Frequently Asked Questions
Question – Is there any limitation on the amount of unrelated business income that our Association can have without affecting our tax exempt status?
Answer - IRS Publication 557 - Exempt Organizations, establishes an 85% of gross income requirement. This requirement is that the exempt organization must ". . . receive 85% or more of their gross income from their members for the sole purpose of meeting losses and expenses." This 85% rule applies to ALL exempt organizations, not just 501(c)(4) social welfare organizations.
Question – What exactly IS unrelated business income for a homeowners association qualifying as tax exempt under IRC Section 501(c)(4)?
Answer - Internal Revenue Code Section 512(a)(1) states ". . . unrelated business taxable income means the gross income from any unrelated trade or business regularly carried on by it [the exempt organization], less the deductions allowed by this chapter which are directly connected with the carrying on of such trade or business. . ."
Question – What is considered exempt income for a homeowners association qualifying as tax exempt under IRC Section 501(c)(4)?
Answer - Exempt income is defined to mean gross income from dues, fees, charges, or similar amounts paid by members of the organization for providing the members and guests with goods, services, and facilities in connection with the purposes constituting the basis for the tax exemption of the [social] club.
This is construed to mean that any amounts received directly from non members constitute unrelated business taxable income, even if that person is a guest. If a member pays directly for the guest, then it is considered to be exempt income per the explanations above.
Question – Are there any special record keeping requirements for a homeowners association qualifying as tax exempt under IRC Section 501(c)(4)?
Answer – Yes. An exempt organization must establish an accounting system capable of tracking source of income and source of payment of that income. The system should also be able to identify those expenses directly connected to the production of income by source. Unfortunately, my experience is that, because they have had no prior requirement to do so, most new exempt organizations have not yet established accounting systems that can adequately track source of payment of fees well enough to actually know who paid it, unless the organization has a strict rule against non member payments. Consequently, the normal (and safe) approach is to consider all non member revenue to be unrelated business taxable income for tax purposes.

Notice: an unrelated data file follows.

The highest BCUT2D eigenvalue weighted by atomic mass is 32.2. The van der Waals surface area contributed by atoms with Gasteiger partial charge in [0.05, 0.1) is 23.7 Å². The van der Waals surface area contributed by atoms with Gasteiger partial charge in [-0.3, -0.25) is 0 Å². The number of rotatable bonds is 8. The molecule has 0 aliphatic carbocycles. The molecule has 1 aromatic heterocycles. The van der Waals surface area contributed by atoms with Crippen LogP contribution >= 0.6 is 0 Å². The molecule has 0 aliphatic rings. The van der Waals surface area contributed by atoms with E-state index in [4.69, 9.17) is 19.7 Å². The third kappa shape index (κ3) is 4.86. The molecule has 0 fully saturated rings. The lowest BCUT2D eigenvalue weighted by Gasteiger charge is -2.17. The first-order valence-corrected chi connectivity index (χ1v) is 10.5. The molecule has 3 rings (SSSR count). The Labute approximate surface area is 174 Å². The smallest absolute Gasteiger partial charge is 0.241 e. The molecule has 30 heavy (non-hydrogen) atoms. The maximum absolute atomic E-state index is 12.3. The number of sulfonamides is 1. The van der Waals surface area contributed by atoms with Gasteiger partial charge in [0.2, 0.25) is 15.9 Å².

Question – How significant are the taxes on unrelated business activities?
Answer – The tax rates are the same as those that apply to regular corporations on Form 1120. However, an exempt association files Form 990-T to report its unrelated business taxable income.
Most associations, simply by the nature of their operations, will not pay any significant income tax. This is because there is usually no net taxable income resulting from the unrelated business activities after allocation of expenses.
A notable exception to this rule for many associations is newsletter advertising revenues, which normally will result in net taxable income. While most associations do not achieve a net income form the newsletter activity on an overall basis, they will end up with a net taxable income because of the special expense allocation rules applied by the IRS. As an example, an association has $100,000 of newsletter expenses, but only $80,000 of advertising revenue. But when the content of the newsletter is examined, it is determined that 25% of the pages are devoted to advertising, and 75% are devoted to community news. Applying the IRS formula, allowable deductions against the $80,000 of advertising revenue are calculated as $100,000 X 25%, or $25,000. Therefore, taxable income from this activity is $55,000 ($80,000 - $25,000).
Please contact Gary Porter for your association tax exemption services. We serve associations nationwide.
Background information on Gary Porter, CPA
Gary Porter, CPA is licensed by the California Board of Accountancy and the Nevada Board of Accountancy. His CPA practice is limited to Common Interest Realty Associations, including homeowners associations, condominium associations, timeshare associations, fractional ownership associations, and condo hotel associations. Mr. Porter is the co-author of the PPC (Practitioners Publishing Company) Guide to Homeowners Associations and Other Common Interest Realty Associations, and Homeowners Association Tax Library. He is also the author of more than 300 published articles on financial matters related to homeowners associations. He has been working with homeowners associations since 1976